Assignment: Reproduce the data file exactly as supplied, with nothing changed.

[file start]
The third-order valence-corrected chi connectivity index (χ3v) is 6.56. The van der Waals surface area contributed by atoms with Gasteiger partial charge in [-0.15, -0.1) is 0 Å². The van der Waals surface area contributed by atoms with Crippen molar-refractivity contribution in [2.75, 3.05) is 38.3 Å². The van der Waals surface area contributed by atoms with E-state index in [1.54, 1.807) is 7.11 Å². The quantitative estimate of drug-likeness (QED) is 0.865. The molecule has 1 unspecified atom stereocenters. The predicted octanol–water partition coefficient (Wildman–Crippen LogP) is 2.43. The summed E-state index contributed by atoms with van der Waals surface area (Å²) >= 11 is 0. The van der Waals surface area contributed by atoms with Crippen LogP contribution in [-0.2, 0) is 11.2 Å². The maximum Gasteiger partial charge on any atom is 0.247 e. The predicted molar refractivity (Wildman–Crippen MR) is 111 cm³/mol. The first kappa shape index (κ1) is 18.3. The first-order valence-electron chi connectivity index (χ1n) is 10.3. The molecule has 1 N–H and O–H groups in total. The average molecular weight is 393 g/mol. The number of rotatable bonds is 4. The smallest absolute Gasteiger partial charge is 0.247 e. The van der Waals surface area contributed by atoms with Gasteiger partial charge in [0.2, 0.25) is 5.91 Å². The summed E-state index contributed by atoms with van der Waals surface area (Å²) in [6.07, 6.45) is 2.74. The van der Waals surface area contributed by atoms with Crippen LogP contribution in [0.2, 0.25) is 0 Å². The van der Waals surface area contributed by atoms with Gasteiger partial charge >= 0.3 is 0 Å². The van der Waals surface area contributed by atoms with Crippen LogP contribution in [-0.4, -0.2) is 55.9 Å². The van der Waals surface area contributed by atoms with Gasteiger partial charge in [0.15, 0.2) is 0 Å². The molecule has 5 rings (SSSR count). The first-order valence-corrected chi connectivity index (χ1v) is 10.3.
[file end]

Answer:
The third-order valence-corrected chi connectivity index (χ3v) is 6.56. The van der Waals surface area contributed by atoms with Gasteiger partial charge in [-0.15, -0.1) is 0 Å². The van der Waals surface area contributed by atoms with Crippen molar-refractivity contribution in [2.75, 3.05) is 38.3 Å². The van der Waals surface area contributed by atoms with E-state index in [1.54, 1.807) is 7.11 Å². The quantitative estimate of drug-likeness (QED) is 0.865. The molecule has 1 unspecified atom stereocenters. The predicted octanol–water partition coefficient (Wildman–Crippen LogP) is 2.43. The summed E-state index contributed by atoms with van der Waals surface area (Å²) >= 11 is 0. The van der Waals surface area contributed by atoms with Crippen LogP contribution in [-0.2, 0) is 11.2 Å². The maximum Gasteiger partial charge on any atom is 0.247 e. The predicted molar refractivity (Wildman–Crippen MR) is 111 cm³/mol. The first kappa shape index (κ1) is 18.3. The first-order valence-electron chi connectivity index (χ1n) is 10.3. The molecule has 1 N–H and O–H groups in total. The average molecular weight is 393 g/mol. The number of rotatable bonds is 4. The smallest absolute Gasteiger partial charge is 0.247 e. The van der Waals surface area contributed by atoms with Gasteiger partial charge in [0.2, 0.25) is 5.91 Å². The summed E-state index contributed by atoms with van der Waals surface area (Å²) in [6.07, 6.45) is 2.74. The van der Waals surface area contributed by atoms with Crippen LogP contribution in [0.2, 0.25) is 0 Å². The van der Waals surface area contributed by atoms with Gasteiger partial charge >= 0.3 is 0 Å². The van der Waals surface area contributed by atoms with Crippen LogP contribution in [-0.4, -0.2) is 55.9 Å². The van der Waals surface area contributed by atoms with Gasteiger partial charge in [0.15, 0.2) is 0 Å². The molecule has 5 rings (SSSR count). The first-order valence-corrected chi connectivity index (χ1v) is 10.3.